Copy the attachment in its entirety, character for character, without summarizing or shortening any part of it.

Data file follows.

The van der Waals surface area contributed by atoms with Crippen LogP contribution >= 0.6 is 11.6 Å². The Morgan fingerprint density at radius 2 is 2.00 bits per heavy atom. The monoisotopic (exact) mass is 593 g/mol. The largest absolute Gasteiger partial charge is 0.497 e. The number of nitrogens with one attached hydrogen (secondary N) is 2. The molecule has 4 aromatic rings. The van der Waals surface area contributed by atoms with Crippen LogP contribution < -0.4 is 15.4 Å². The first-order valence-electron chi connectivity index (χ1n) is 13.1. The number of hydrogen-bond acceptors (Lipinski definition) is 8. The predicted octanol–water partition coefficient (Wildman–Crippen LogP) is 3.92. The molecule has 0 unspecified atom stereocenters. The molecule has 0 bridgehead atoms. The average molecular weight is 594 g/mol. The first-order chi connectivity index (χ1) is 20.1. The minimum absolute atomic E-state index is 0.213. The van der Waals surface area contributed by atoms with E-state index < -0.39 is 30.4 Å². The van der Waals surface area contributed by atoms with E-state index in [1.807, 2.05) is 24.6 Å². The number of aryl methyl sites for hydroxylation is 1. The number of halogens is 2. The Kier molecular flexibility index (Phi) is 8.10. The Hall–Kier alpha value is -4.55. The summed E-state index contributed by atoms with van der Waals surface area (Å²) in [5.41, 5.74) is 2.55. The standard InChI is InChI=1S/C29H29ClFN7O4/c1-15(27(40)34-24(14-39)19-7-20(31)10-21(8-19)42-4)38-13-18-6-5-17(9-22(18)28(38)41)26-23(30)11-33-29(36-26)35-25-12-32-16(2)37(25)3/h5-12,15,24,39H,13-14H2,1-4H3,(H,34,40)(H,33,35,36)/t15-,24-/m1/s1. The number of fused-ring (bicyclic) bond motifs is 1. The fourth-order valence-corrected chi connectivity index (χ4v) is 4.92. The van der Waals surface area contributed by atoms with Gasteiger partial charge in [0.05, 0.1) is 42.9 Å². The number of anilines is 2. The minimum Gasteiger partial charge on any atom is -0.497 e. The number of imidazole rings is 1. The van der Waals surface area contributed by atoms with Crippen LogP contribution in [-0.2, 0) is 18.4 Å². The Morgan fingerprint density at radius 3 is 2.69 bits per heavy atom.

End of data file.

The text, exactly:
The van der Waals surface area contributed by atoms with Crippen LogP contribution >= 0.6 is 11.6 Å². The Morgan fingerprint density at radius 2 is 2.00 bits per heavy atom. The monoisotopic (exact) mass is 593 g/mol. The largest absolute Gasteiger partial charge is 0.497 e. The number of nitrogens with one attached hydrogen (secondary N) is 2. The molecule has 4 aromatic rings. The van der Waals surface area contributed by atoms with Crippen LogP contribution < -0.4 is 15.4 Å². The first-order valence-electron chi connectivity index (χ1n) is 13.1. The number of hydrogen-bond acceptors (Lipinski definition) is 8. The predicted octanol–water partition coefficient (Wildman–Crippen LogP) is 3.92. The molecule has 0 unspecified atom stereocenters. The molecule has 0 bridgehead atoms. The average molecular weight is 594 g/mol. The first-order chi connectivity index (χ1) is 20.1. The minimum absolute atomic E-state index is 0.213. The van der Waals surface area contributed by atoms with E-state index < -0.39 is 30.4 Å². The van der Waals surface area contributed by atoms with E-state index in [1.807, 2.05) is 24.6 Å². The number of aryl methyl sites for hydroxylation is 1. The number of halogens is 2. The Kier molecular flexibility index (Phi) is 8.10. The Hall–Kier alpha value is -4.55. The summed E-state index contributed by atoms with van der Waals surface area (Å²) in [5.41, 5.74) is 2.55. The standard InChI is InChI=1S/C29H29ClFN7O4/c1-15(27(40)34-24(14-39)19-7-20(31)10-21(8-19)42-4)38-13-18-6-5-17(9-22(18)28(38)41)26-23(30)11-33-29(36-26)35-25-12-32-16(2)37(25)3/h5-12,15,24,39H,13-14H2,1-4H3,(H,34,40)(H,33,35,36)/t15-,24-/m1/s1. The number of fused-ring (bicyclic) bond motifs is 1. The fourth-order valence-corrected chi connectivity index (χ4v) is 4.92. The van der Waals surface area contributed by atoms with Gasteiger partial charge in [0.05, 0.1) is 42.9 Å². The number of anilines is 2. The minimum Gasteiger partial charge on any atom is -0.497 e. The number of imidazole rings is 1. The van der Waals surface area contributed by atoms with Crippen LogP contribution in [-0.2, 0) is 18.4 Å². The Morgan fingerprint density at radius 3 is 2.69 bits per heavy atom.